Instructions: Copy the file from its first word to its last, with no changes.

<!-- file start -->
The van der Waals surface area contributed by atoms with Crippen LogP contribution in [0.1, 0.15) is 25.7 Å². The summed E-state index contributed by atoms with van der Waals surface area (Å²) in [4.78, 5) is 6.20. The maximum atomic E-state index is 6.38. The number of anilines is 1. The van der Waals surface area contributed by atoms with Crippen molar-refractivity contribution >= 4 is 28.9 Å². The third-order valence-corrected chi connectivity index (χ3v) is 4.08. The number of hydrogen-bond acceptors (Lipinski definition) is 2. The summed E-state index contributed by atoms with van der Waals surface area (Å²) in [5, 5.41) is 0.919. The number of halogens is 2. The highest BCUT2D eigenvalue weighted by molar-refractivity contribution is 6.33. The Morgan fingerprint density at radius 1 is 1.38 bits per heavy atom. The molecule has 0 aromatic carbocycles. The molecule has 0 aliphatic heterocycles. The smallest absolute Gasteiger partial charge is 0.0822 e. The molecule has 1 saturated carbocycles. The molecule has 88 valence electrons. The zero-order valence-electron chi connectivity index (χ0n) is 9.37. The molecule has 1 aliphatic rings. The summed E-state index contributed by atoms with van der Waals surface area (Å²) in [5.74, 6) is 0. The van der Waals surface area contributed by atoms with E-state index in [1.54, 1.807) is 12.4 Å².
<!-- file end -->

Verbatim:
The van der Waals surface area contributed by atoms with Crippen LogP contribution in [0.1, 0.15) is 25.7 Å². The summed E-state index contributed by atoms with van der Waals surface area (Å²) in [4.78, 5) is 6.20. The maximum atomic E-state index is 6.38. The number of anilines is 1. The van der Waals surface area contributed by atoms with Crippen molar-refractivity contribution >= 4 is 28.9 Å². The third-order valence-corrected chi connectivity index (χ3v) is 4.08. The number of hydrogen-bond acceptors (Lipinski definition) is 2. The summed E-state index contributed by atoms with van der Waals surface area (Å²) in [5, 5.41) is 0.919. The number of halogens is 2. The highest BCUT2D eigenvalue weighted by molar-refractivity contribution is 6.33. The Morgan fingerprint density at radius 1 is 1.38 bits per heavy atom. The molecule has 0 aromatic carbocycles. The molecule has 0 aliphatic heterocycles. The smallest absolute Gasteiger partial charge is 0.0822 e. The molecule has 1 saturated carbocycles. The molecule has 88 valence electrons. The zero-order valence-electron chi connectivity index (χ0n) is 9.37. The molecule has 1 aliphatic rings. The summed E-state index contributed by atoms with van der Waals surface area (Å²) in [5.74, 6) is 0. The van der Waals surface area contributed by atoms with E-state index in [1.54, 1.807) is 12.4 Å².